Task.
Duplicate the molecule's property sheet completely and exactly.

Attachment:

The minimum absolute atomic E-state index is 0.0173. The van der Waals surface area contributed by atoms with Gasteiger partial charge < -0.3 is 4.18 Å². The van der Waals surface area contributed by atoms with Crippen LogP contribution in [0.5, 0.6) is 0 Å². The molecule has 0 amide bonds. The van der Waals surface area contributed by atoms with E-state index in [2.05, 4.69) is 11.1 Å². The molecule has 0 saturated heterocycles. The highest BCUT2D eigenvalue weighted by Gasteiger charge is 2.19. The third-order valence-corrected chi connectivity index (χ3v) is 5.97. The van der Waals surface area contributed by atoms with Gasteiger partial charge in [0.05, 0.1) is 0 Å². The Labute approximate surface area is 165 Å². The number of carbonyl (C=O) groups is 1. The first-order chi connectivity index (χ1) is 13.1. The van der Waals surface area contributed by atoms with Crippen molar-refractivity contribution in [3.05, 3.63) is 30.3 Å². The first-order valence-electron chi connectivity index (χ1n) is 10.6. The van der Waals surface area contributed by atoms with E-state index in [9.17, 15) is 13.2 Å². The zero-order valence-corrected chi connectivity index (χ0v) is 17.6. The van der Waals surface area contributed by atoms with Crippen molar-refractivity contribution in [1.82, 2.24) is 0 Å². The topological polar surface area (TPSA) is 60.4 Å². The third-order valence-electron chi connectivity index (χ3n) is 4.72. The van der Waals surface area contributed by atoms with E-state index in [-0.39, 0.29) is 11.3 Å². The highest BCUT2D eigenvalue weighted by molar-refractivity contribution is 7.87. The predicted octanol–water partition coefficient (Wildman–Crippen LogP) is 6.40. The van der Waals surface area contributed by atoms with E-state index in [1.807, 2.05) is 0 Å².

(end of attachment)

The minimum absolute atomic E-state index is 0.0173. The van der Waals surface area contributed by atoms with Gasteiger partial charge < -0.3 is 4.18 Å². The van der Waals surface area contributed by atoms with Crippen LogP contribution in [0.5, 0.6) is 0 Å². The molecule has 0 amide bonds. The van der Waals surface area contributed by atoms with E-state index in [2.05, 4.69) is 11.1 Å². The molecule has 0 saturated heterocycles. The highest BCUT2D eigenvalue weighted by Gasteiger charge is 2.19. The third-order valence-corrected chi connectivity index (χ3v) is 5.97. The van der Waals surface area contributed by atoms with Gasteiger partial charge in [0.05, 0.1) is 0 Å². The Labute approximate surface area is 165 Å². The number of carbonyl (C=O) groups is 1. The first-order chi connectivity index (χ1) is 13.1. The van der Waals surface area contributed by atoms with Crippen molar-refractivity contribution in [3.05, 3.63) is 30.3 Å². The first-order valence-electron chi connectivity index (χ1n) is 10.6. The van der Waals surface area contributed by atoms with E-state index in [9.17, 15) is 13.2 Å². The zero-order valence-corrected chi connectivity index (χ0v) is 17.6. The van der Waals surface area contributed by atoms with Crippen molar-refractivity contribution in [1.82, 2.24) is 0 Å². The topological polar surface area (TPSA) is 60.4 Å². The third-order valence-electron chi connectivity index (χ3n) is 4.72. The van der Waals surface area contributed by atoms with E-state index in [-0.39, 0.29) is 11.3 Å². The highest BCUT2D eigenvalue weighted by molar-refractivity contribution is 7.87. The predicted octanol–water partition coefficient (Wildman–Crippen LogP) is 6.40. The van der Waals surface area contributed by atoms with E-state index in [1.807, 2.05) is 0 Å².